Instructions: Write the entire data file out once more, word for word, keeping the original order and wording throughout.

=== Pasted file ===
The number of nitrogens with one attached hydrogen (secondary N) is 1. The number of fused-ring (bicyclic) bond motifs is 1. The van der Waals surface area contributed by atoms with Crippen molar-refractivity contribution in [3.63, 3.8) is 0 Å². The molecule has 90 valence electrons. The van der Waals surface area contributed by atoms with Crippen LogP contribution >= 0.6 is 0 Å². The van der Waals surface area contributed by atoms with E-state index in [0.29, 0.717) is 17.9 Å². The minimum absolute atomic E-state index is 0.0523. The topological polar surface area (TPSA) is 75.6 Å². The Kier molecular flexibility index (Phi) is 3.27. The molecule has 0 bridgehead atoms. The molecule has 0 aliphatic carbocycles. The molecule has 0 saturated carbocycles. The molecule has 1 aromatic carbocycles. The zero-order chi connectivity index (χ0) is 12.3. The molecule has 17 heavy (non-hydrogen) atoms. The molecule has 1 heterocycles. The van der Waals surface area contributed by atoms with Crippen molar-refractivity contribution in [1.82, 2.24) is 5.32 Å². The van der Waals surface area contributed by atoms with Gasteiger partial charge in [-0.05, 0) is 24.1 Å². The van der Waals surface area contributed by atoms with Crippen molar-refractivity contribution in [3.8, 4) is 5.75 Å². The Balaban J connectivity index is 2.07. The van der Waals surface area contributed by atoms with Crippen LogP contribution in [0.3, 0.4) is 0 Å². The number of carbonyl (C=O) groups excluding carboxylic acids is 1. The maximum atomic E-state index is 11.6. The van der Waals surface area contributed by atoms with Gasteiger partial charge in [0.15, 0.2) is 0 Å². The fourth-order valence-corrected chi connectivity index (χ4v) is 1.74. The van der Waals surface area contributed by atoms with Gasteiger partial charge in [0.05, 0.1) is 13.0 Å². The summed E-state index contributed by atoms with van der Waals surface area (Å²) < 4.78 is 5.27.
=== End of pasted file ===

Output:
The number of nitrogens with one attached hydrogen (secondary N) is 1. The number of fused-ring (bicyclic) bond motifs is 1. The van der Waals surface area contributed by atoms with Crippen molar-refractivity contribution in [3.63, 3.8) is 0 Å². The molecule has 90 valence electrons. The van der Waals surface area contributed by atoms with Crippen LogP contribution >= 0.6 is 0 Å². The van der Waals surface area contributed by atoms with E-state index in [0.29, 0.717) is 17.9 Å². The minimum absolute atomic E-state index is 0.0523. The topological polar surface area (TPSA) is 75.6 Å². The Kier molecular flexibility index (Phi) is 3.27. The molecule has 0 bridgehead atoms. The molecule has 0 aliphatic carbocycles. The molecule has 0 saturated carbocycles. The molecule has 1 aromatic carbocycles. The zero-order chi connectivity index (χ0) is 12.3. The molecule has 17 heavy (non-hydrogen) atoms. The molecule has 1 heterocycles. The van der Waals surface area contributed by atoms with Crippen molar-refractivity contribution in [1.82, 2.24) is 5.32 Å². The van der Waals surface area contributed by atoms with Gasteiger partial charge in [-0.05, 0) is 24.1 Å². The van der Waals surface area contributed by atoms with Crippen molar-refractivity contribution in [3.8, 4) is 5.75 Å². The Balaban J connectivity index is 2.07. The van der Waals surface area contributed by atoms with Crippen LogP contribution in [0.3, 0.4) is 0 Å². The number of carbonyl (C=O) groups excluding carboxylic acids is 1. The maximum atomic E-state index is 11.6. The van der Waals surface area contributed by atoms with Gasteiger partial charge in [0.15, 0.2) is 0 Å². The fourth-order valence-corrected chi connectivity index (χ4v) is 1.74. The van der Waals surface area contributed by atoms with Gasteiger partial charge in [0.05, 0.1) is 13.0 Å². The summed E-state index contributed by atoms with van der Waals surface area (Å²) < 4.78 is 5.27.